RGIII is ready for his second act in football. Unless an NFL team wants to help him continue the first act.
“College football has always been an integral part of my life, first as a kid watching it, then as a young man playing it,” Griffin said in a statement. “Some of my greatest sports memories come from my collegiate days surrounded by the pageantry, the traditions and the passion of the fans. College football is life changing for many and I will always look back on my time playing it with tremendous gratitude.
“Knowing how much the game of football helps shape lives, and understanding the aspects of the commitment it entails,” the 31-year-old continued, “is why I am thrilled to have the opportunity to join ESPN for both college and NFL programming. I look forward to being around the players, coaches and fans while providing unique insight to bring the game to life for the viewers.”
Griffin would still like to continue his NFL career and has an out clause in his ESPN contract that could allow him to do so should a team express interest, NFL Network reported. The quarterback shared on Thursday a Twitter post from veteran NFL reporter Gary Myers, who wrote of Griffin, “I know how much the fire burns inside him to still play and he is good enough to deserve that chance.”
Griffin has been trying his hand at the analyst role, including in 2017 for ESPN’s “NFL Live,” and in April he drew notice for appearing to criticize former Washington teammate Kirk Cousins while commenting on the NFL draft for Bleacher Report.
The New York Post reported in June that Griffin was so impressive in tryouts for ESPN and Fox Sports that the networks began competing to land him.
“Robert has been on our radar for a while and we expect him to make an immediate impact on our college and NFL coverage,” ESPN senior vice president of production Lee Fitting said in a statement. “His knowledge of the game, his fresh-off-the-field insights and his charisma make him uniquely positioned to move into this new role, and we are particularly excited to have him call a big college game every week.”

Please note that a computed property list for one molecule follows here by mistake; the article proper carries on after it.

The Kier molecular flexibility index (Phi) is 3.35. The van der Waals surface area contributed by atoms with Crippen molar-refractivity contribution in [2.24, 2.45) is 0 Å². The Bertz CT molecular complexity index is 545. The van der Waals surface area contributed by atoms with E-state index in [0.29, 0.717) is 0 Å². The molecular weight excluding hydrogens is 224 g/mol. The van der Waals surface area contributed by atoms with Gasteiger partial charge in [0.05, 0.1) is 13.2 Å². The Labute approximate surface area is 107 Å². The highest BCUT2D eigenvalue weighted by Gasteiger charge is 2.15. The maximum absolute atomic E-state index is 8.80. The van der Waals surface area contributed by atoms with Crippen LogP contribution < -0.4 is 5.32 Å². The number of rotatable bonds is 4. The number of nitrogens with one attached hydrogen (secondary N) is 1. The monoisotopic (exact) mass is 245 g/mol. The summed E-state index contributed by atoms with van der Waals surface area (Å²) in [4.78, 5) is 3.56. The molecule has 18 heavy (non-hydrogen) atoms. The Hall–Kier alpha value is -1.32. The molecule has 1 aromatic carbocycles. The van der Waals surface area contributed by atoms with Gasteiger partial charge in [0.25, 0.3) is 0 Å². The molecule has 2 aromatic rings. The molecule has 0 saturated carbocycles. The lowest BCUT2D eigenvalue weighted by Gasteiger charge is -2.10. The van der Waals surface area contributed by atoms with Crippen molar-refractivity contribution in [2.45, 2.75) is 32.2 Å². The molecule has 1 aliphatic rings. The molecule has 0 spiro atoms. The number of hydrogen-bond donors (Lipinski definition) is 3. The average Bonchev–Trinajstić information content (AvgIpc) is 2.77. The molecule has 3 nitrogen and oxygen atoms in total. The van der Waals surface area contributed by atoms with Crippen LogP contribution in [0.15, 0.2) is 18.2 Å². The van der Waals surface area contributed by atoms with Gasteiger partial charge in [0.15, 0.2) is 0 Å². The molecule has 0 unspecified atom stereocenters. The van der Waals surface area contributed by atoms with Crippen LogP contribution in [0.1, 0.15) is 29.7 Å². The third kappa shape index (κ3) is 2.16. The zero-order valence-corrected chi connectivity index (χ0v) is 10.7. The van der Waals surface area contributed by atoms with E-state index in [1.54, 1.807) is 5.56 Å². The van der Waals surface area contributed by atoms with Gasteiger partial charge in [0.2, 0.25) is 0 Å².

Griffin became one of the most decorated players in recent college football history over four years at Baylor that also included success as a track athlete. Drafted second overall in 2012 by Washington, his NFL career got off to an extremely promising start, including Pro Bowl and AP Offensive Rookie of the Year honors for his debut season.
Griffin injured his knee late in that season and then suffered a worse injury to the joint during a playoff game. He never regained the sustained effectiveness he showed in his first year with Washington, and after more injuries over the following three seasons, he was released in 2016 and signed with Cleveland. The Browns let him go after one season and he spent 2017 out of the NFL before latching on with the Baltimore Ravens. As a backup to 2019 MVP Lamar Jackson, Griffin made one start in each of the past two seasons, accumulating modest numbers.
On Thursday, Griffin shared messages of congratulations from current and former NFL players, as well as from figures associated with Baylor sports, including national championship-winning men’s basketball coach Scott Drew.
“I think it’s a fun thing for me to be able to do a little bit of studio and call games. It’s a perfect situation,” Griffin told the Associated Press. “I am continuing to work out, stay ready and prepare for everything that could be coming in the future.”
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